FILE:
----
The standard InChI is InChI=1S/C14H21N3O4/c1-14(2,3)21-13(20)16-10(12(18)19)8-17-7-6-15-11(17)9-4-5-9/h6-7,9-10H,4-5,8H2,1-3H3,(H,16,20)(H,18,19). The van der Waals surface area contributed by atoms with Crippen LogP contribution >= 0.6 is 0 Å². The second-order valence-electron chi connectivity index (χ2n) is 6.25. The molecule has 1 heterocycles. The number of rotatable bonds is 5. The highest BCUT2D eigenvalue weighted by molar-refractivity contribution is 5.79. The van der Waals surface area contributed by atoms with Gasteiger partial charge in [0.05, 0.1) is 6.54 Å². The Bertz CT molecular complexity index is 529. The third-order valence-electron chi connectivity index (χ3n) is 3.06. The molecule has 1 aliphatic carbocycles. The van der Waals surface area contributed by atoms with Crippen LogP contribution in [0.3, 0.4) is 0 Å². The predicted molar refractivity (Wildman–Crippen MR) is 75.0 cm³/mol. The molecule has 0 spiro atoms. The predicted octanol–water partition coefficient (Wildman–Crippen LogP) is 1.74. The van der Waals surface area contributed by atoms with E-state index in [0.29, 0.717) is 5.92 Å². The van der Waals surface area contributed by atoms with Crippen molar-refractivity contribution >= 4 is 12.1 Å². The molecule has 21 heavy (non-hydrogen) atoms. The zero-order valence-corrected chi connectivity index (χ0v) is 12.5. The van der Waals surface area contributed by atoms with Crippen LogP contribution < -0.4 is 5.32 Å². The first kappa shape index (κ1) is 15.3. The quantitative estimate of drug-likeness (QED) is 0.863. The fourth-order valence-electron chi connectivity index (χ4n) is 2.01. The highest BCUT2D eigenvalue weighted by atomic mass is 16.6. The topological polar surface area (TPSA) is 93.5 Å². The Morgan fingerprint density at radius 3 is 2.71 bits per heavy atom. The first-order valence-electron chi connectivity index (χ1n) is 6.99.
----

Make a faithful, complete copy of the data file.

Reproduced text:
The standard InChI is InChI=1S/C14H21N3O4/c1-14(2,3)21-13(20)16-10(12(18)19)8-17-7-6-15-11(17)9-4-5-9/h6-7,9-10H,4-5,8H2,1-3H3,(H,16,20)(H,18,19). The van der Waals surface area contributed by atoms with Crippen LogP contribution >= 0.6 is 0 Å². The second-order valence-electron chi connectivity index (χ2n) is 6.25. The molecule has 1 heterocycles. The number of rotatable bonds is 5. The highest BCUT2D eigenvalue weighted by molar-refractivity contribution is 5.79. The van der Waals surface area contributed by atoms with Gasteiger partial charge in [0.05, 0.1) is 6.54 Å². The Bertz CT molecular complexity index is 529. The third-order valence-electron chi connectivity index (χ3n) is 3.06. The molecule has 1 aliphatic carbocycles. The van der Waals surface area contributed by atoms with Crippen LogP contribution in [0.3, 0.4) is 0 Å². The predicted molar refractivity (Wildman–Crippen MR) is 75.0 cm³/mol. The molecule has 0 spiro atoms. The predicted octanol–water partition coefficient (Wildman–Crippen LogP) is 1.74. The van der Waals surface area contributed by atoms with E-state index in [0.29, 0.717) is 5.92 Å². The van der Waals surface area contributed by atoms with Crippen molar-refractivity contribution >= 4 is 12.1 Å². The molecule has 21 heavy (non-hydrogen) atoms. The zero-order valence-corrected chi connectivity index (χ0v) is 12.5. The van der Waals surface area contributed by atoms with Crippen LogP contribution < -0.4 is 5.32 Å². The first kappa shape index (κ1) is 15.3. The quantitative estimate of drug-likeness (QED) is 0.863. The fourth-order valence-electron chi connectivity index (χ4n) is 2.01. The highest BCUT2D eigenvalue weighted by atomic mass is 16.6. The topological polar surface area (TPSA) is 93.5 Å². The Morgan fingerprint density at radius 3 is 2.71 bits per heavy atom. The first-order valence-electron chi connectivity index (χ1n) is 6.99.